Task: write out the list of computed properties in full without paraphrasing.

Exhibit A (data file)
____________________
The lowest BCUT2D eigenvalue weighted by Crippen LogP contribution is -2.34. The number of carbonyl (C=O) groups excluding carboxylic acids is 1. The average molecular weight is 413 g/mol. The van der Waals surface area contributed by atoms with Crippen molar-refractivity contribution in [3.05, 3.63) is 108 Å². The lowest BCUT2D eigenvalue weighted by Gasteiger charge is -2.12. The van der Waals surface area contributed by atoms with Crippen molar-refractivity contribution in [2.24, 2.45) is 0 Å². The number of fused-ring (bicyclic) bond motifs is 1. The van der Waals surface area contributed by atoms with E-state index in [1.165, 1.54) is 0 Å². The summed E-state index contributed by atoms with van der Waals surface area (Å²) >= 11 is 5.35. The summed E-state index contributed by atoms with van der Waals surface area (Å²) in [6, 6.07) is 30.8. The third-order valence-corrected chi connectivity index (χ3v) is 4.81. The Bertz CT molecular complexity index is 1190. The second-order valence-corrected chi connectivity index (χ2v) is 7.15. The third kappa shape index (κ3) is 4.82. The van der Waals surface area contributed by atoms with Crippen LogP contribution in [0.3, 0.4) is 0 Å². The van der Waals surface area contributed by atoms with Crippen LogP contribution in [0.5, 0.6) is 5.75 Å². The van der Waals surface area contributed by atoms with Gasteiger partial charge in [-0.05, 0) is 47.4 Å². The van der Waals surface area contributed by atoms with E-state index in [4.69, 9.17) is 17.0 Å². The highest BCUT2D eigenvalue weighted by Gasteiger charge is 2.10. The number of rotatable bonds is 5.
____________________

The lowest BCUT2D eigenvalue weighted by Crippen LogP contribution is -2.34. The number of carbonyl (C=O) groups excluding carboxylic acids is 1. The average molecular weight is 413 g/mol. The van der Waals surface area contributed by atoms with Crippen molar-refractivity contribution in [3.05, 3.63) is 108 Å². The lowest BCUT2D eigenvalue weighted by Gasteiger charge is -2.12. The van der Waals surface area contributed by atoms with Crippen molar-refractivity contribution in [2.24, 2.45) is 0 Å². The number of fused-ring (bicyclic) bond motifs is 1. The van der Waals surface area contributed by atoms with E-state index in [1.165, 1.54) is 0 Å². The summed E-state index contributed by atoms with van der Waals surface area (Å²) >= 11 is 5.35. The summed E-state index contributed by atoms with van der Waals surface area (Å²) in [6, 6.07) is 30.8. The third-order valence-corrected chi connectivity index (χ3v) is 4.81. The Bertz CT molecular complexity index is 1190. The second-order valence-corrected chi connectivity index (χ2v) is 7.15. The third kappa shape index (κ3) is 4.82. The van der Waals surface area contributed by atoms with Crippen LogP contribution in [0.3, 0.4) is 0 Å². The van der Waals surface area contributed by atoms with Crippen LogP contribution in [0.5, 0.6) is 5.75 Å². The van der Waals surface area contributed by atoms with Gasteiger partial charge in [-0.05, 0) is 47.4 Å². The van der Waals surface area contributed by atoms with E-state index in [4.69, 9.17) is 17.0 Å². The highest BCUT2D eigenvalue weighted by Gasteiger charge is 2.10. The number of rotatable bonds is 5.